"Do the Right Thing" - written and directed by Spike Lee
One could argue that there is no other film that captures the season in such an urgent, ferocious way. Spike Lee's 1989 landmark film captures a single hot-as-hell day in the Bed-Stuy neighborhood of Brooklyn, where Mookie (Lee) lives and works as a pizza delivery man, making his way through a web of local characters, from his vivacious girlfriend Tina (Rosie Perez) to his boss' racist son Pino (John Turturro). As the afternoon comes to an end, tensions within the block quite literally reach a boiling point, ensuring that nothing will ever quite be the same from then on.
While the temporal setting serves as a direct manifestation of socio-political messages, "Do the Right Thing" also succeeds as an impressively authentic portrayal of what it feels like in the summertime. It seems as if Spike Lee knows every inch of the Stuyvesant Avenue where the film takes place, with him inviting into a world where you can practically smell the dough from the nearby pizzeria and feel the sweat on your skin and the mild, woozy agitation, which scorches the screen by the film's end. [Clint Holloway]
“Wet Hot American Summer” - Directed by David Wain; Written by David Wain and Michael Showalter
Everyone wants to go back to summer camp; the days are long, the barbeques are endless, and the campfires never go out. So that’s exactly what David Wain, Michael Showalter and company did in 2001. Taking place on the last day of camp in 1981, "Wet Hot American Summer" is a nod to the late-70s and early-80s camp movie cycles that came before, including such wonderfully schlocky gems as "Meatballs," "Little Darlings," and "Space Camp," not to mention a slew of camp-centered slasher flicks. As if the era-specific references weren’t enough, "Wet Hot"’s creators were well aware of what the average summer camp attendee looked like in 1981: nerdy trapper-keeper toting middle class Jewish kids. As such, the film achieves a very era and culture-specific cult status; references to Spacelab and Dungeons and Dragons abound, while the cast dons an impressive swath of early-80s trends, such as feathered hair, short shorts, and blazing white knee socks.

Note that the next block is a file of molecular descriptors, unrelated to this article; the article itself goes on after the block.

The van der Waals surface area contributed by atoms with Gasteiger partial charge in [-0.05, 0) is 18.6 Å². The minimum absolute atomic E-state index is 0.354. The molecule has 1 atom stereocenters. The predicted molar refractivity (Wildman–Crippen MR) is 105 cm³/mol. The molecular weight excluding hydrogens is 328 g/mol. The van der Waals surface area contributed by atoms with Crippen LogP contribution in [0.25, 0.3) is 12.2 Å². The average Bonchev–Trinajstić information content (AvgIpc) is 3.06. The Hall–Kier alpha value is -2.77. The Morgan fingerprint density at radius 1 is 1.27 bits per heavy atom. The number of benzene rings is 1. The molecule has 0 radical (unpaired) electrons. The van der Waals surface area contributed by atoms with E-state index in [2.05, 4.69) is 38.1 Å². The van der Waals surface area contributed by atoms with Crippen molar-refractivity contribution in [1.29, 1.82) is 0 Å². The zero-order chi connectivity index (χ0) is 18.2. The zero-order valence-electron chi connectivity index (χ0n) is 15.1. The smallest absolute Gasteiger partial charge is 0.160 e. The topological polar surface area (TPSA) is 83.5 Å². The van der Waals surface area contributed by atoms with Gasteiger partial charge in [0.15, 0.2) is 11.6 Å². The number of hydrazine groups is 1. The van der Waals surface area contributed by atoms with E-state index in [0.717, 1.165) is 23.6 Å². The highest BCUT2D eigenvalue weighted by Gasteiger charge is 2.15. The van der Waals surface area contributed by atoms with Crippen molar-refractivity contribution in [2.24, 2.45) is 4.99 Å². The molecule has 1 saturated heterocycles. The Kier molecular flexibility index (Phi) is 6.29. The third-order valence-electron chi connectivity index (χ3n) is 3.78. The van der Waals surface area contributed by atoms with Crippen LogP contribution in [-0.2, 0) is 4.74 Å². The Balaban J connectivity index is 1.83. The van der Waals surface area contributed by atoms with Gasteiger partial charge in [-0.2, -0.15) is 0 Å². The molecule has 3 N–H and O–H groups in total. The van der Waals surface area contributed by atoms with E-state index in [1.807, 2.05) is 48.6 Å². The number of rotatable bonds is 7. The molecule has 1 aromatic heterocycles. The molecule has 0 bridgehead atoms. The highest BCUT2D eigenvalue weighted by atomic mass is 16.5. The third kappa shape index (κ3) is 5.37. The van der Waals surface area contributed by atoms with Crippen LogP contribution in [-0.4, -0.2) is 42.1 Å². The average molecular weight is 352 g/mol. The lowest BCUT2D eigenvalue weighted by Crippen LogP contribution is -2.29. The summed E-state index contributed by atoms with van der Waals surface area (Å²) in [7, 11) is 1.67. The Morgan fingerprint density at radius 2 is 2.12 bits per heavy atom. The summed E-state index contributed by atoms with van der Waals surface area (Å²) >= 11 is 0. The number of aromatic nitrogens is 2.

And what a cast it was. The film features common Wain/Showalter collaborators, such as Michael Ian Black, Ken Marino, and Joe Lo Truglio, all of whom had worked together on MTV sketch-comedy show “The State.” But Wet Hot also features performances by actors who have since been catapulted to fame: Paul Rudd, Amy Poehler, Bradley Cooper, and Elizabeth Banks co-star, all playing, it should be mentioned, characters ten years their junior.
Replete with tongue-in-cheek references to trite camp movie tropes, "Wet Hot" is part absurdist, part wistful nostalgia, the perfect mix to sate your longing for summer camp. And for those of you looking to go back to Camp Firewood one more time, rumor has it there is a prequel in the works. [Julia Selinger]